Lupus and the shingles vaccine

Lupus Foundation of America

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In general, whether or not to get the shingles vaccine depends on your symptoms, the medications you take, and your doctor’s advice. People with lupus are at higher risk of getting shingles, compared to those without lupus, and the effects of shingles can be painful and long lasting. So, if your doctor recommends the vaccine, you should get it. However, not everyone with lupus should get the vaccine.

You should not get the vaccine if:
  • You are under 50.
  • You are having active lupus symptoms.
  • You are taking medications that severely suppress the immune system. These may include high doses of steroids, mycophenolate mofetil, cyclophosphamide, and any biologic or infusion medications.

What do I need to know before getting the vaccine?

Because the shingles vaccine contains a live (though weakened) virus, there is a risk that it could cause an infection in people with lupus-especially those who are taking medications that suppress the immune system (like high doses of steroids).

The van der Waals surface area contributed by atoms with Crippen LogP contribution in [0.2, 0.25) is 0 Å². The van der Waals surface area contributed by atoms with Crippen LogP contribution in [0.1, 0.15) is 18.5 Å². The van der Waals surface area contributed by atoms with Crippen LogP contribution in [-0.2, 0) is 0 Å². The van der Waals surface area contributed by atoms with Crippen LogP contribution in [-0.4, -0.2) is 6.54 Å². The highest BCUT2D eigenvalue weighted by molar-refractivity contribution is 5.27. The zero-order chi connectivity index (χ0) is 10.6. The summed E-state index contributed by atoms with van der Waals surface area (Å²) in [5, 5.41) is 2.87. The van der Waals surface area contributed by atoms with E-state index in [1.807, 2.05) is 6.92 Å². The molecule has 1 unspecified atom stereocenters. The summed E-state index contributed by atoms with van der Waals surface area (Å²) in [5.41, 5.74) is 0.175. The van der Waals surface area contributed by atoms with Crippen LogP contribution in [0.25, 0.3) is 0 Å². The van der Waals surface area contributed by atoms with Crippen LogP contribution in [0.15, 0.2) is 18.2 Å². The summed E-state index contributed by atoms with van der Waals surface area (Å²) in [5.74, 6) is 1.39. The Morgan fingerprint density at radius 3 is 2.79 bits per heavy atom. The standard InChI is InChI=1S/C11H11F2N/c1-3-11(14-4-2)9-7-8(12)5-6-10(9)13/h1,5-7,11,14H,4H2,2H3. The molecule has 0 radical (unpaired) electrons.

In general, it is probably safe for you to receive the shingles vaccine if:
  • You are over 50.
  • Your lupus is under control.
  • You are on medications that only mildly suppress the immune system.  These include low dose prednisone, antimalarials, methotrexate, and azathioprine.

What is shingles, and how does the vaccine work?

Once you have chicken pox as a child, the virus stays in your body, and your immune system usually keeps it under control. Shingles occurs when the virus breaks through your body’s defenses and causes a rash, usually on one side of the body. It can cause severe nerve pain that can last long after the rash has cleared up. If you don’t remember whether or not you’ve had chicken pox, you can find out by asking your doctor to test your blood. The shingles vaccine acts as a “booster” for the immune system, helping to keep the virus under control.

Talk to your doctor about whether the shingles vaccine is right for you.

Dr. Chakravarty

is a practicing rheumatologist, and an associate member of the Oklahoma Medical Research Foundation, specializing in Arthritis and Clinical Immunology.

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